Side A's entirety is made up of Parasite Lost, in which discrete elements are blended into a whole, that while seemingly simple on its face, rewards repeated listens. It's been fun to just give in to Parasite's granular depths, and while Surak hints at clues being given to an attentive listener, whose task is then to start their own mental journey within the sounds, the track is juicy enough to go beyond being mere intellectual exercise. Indeed, as I've listened, I have enjoyed flights from the various sounds' colors and textures as they've floated past. It's been quite pleasurable to take the trip that these sounds can induce within an attentively focused imagination. Layers are mixed in ways that evoke wheat pasted poster fragments on old power poles; big tone washes give glimpses of ozone-saturated skies; feedback sounds take me to late night street scenes of buzzing electrical lines; bits of the overtones series whirl by in technicolor; mysterious clanks and clangs move the mind to some imagined junkyard on the outskirts of town (mine is in SF's China Basin, near 3rd St.) These actions all occur within a very seamlessly crafted work of Musique Concrete. Parasite Lost does a fine job of fusing technique with artistry.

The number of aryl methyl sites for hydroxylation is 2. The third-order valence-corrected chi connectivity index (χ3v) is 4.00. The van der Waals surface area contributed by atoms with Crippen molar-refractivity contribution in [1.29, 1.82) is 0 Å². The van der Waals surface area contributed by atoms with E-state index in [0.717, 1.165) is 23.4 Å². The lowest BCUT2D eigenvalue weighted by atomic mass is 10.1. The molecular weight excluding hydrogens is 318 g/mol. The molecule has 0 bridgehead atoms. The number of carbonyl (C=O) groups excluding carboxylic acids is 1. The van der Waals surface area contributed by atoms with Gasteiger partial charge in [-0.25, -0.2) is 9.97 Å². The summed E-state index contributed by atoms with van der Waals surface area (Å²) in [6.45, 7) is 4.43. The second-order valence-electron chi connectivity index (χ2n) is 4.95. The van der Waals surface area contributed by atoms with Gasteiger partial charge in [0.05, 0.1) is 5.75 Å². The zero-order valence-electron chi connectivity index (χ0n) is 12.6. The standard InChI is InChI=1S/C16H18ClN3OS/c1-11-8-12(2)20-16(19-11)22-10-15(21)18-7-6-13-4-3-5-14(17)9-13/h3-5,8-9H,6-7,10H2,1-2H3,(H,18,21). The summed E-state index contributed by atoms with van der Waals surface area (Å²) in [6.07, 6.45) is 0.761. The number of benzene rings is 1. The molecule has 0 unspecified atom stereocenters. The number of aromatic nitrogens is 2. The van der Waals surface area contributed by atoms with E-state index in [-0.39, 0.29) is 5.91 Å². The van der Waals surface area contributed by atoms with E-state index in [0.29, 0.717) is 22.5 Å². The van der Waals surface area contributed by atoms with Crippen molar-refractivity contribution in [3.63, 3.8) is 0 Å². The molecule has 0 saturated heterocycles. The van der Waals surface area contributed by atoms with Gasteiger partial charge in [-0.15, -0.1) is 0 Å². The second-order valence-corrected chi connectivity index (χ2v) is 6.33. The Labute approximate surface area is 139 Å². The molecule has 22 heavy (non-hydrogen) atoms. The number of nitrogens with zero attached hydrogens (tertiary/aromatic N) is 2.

On Side B, we find four individual tracks. Concupiscent Strings utilizes what sounds like loose metallic guitar strings for a study in quivery. These treated strings throw off glistening, gamelan sounds and brief clips of pure white noise as Surak digs deeply into their physicality. Gravelly, gritty physicality for the ears here. Next up, on Asphalt Muzak, strange start-stop modalities are derived from.....something. Surak's admonition to a listener "finding their own direction" is instructive here. This track has an opaque quality that makes Disaster Amnesiac feel as though I'm immersed in some kind of underwater vehicle and descending. Not exactly blissful, but intriguing nonetheless. Stuck features a fusion of analog synth sounds, bubbling and burping in contrast to wider drone tones. It's as if one has found a way out of the sinking ship of the previous track and into a cave of luminous crystals and bizarre rock formations. It's very lovely to inhabit this mental space as the underwater lights reflect off of the roof! Percussive attacks then bolster a kind of Space Lounge Music and you hear a voice intoning some kind of spoken language, but you can't really figure out what it's saying, and then it gets blasted out by washes of sheer white Noise for an ending. Set closer 16 Hours on Neptune has an kind of New Age feel as the Surak brings back the technique of layering what sounds like multiple sound sources into a sublime environment of shimmery sonic cotton candy. What a deliciously poetic way to walk out!
Washington D.C resident Jeff Surak has spent a ton of time producing music and helping others produce theirs. All of this work shows up in really great ways within Eris I Dysnomia, surely. Fans of creatively constructed Noise/Musique Concrete/Industrial will surely love this recent offering from him. If you're one of these people, get on over to the Public Eyesore/eh? Records sight and float him some coin.